Sharp dip in economic output: CZI

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CONFEDERATION of Zimbabwe Industries (CZI) president Henry Ruzvidzo says the economic crisis gripping the country will result in a sharp dip in industrial productivity this year, significantly reversing gains realised in the last two years.

BY LISA TAZVIINGA

Ruzvidzo’s sentiments come at a time President Emmerson Mnangagwa is struggling to steady the ship amid galloping inflation which has reached 175,66% as at June 31.

Finance minister Mthuli Ncube responded to the country’s worsening economic crisis last week by blacking out inflation statistics for the next six months, while presenting his mid-term 2019 budget two weeks ago.
Protracted power outages which have rocked the country in the past three months have compounded the situation, pushing the already ailing economy into paralysis. Reliable and affordable electricity is a key enabler in the productive sector.

Recent CZI figures indicate that local industries have been losing between US$150 to US$200 million every week due to power cuts alone.

In an interview with the Zimbabwe Independent this week, Ruzvidzo said the country is facing a gloomy production outlook.

“I think it (2019 outlook) will certainly be worse than 2018. In fact, in 2017 and 2018 our manufacturing output started to go up and it’s a pity that we have taken a step backwards. Hopefully, as things stabilise, as has been indicated by the government, we can begin to turn around again, but definitely the 2019 figures will be poor,” Ruzvidzo said.

He added that local companies are also suffering from poor competitiveness on the regional markets, an observation he made during his visit recent visit to Tanzania where he attended the annual Sadc Industrial Week in the East African country’s commercial capital, Dar es Salaam.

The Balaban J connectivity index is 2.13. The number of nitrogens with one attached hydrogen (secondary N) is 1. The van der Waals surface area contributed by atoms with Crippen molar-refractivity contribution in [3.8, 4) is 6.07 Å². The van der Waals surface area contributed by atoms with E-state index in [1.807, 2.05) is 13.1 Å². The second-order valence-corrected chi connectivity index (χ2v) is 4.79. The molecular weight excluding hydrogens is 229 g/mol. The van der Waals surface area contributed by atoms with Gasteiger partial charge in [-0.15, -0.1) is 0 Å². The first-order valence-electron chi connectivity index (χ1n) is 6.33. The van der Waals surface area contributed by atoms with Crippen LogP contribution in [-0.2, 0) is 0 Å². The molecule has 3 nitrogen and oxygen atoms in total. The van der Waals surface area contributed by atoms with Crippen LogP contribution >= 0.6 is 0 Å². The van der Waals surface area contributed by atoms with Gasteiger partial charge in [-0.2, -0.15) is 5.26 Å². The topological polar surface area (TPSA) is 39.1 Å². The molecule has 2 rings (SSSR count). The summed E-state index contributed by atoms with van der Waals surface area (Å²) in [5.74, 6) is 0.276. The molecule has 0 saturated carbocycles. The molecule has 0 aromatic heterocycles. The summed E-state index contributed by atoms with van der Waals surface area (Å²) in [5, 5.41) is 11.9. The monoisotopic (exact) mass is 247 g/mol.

“What we saw in Dar es Salaam is vibrancy; one that we do not see here anymore and a clear signal that the country is on its way up. Starting at the airport terminals and their aircraft. The same with Kenya. In fact, Kenya Airways is now really big. That gave me the sense that we have been left behind so much,” Ruzvidzo said.

“Taking into account other people from the region, there are a lot of development opportunities in their countries and we feel left behind, particularly in industry where we are performing poorer than we used to.”

He said most companies have suffered huge losses in past three months when load shedding has been at its peak, with companies getting electricity for only six hours per day.

Many companies, Ruzvidzo said, now risk losing their export markets to regional competitors as they could not perform whilst some have scaled down operations or completely shut down.

“I don’t have any figures yet, but would not be surprised if a number of companies have shut down. I think the issue of electricity was a lesson learnt, more could have been done to urgently respond to the issue of power,” Ruzvidzo said.

“We need to address fiscal issues, monetary issues first. What industry needs is access to financing and markets, both domestic and export markets. Another issue to be addressed is the ease of doing business. Zimbabwe is still a very difficult environment to do business in, both from a policy perspective and from a regulatory perspective. I think once those things begin to be addressed then industry can begin to look up again,” he said.

Ruzvidzo cited lack of investor confidence as the major challenge in their attempt to secure both local and foreign lines of credit.

“Basically our role has been to encourage government put in place confidence-building mechanisms. We know there is a Staff-Monitoring Programme that has been placed in the IMF recently, as part of the rebuilding of confidence in our financial sector which when it happens will be able to be accessed by businesses including the private sector.

There have also been internal issues such as repatriation of profits. I think people who invest in the country would want to repatriate whatever profits and if it is loans they would want to repatriate the payments for those loans. There is need to guarantee investors that they will get their money back. The country lacks confidence, not only from our people here but even from other countries,” Ruzvidzo said.

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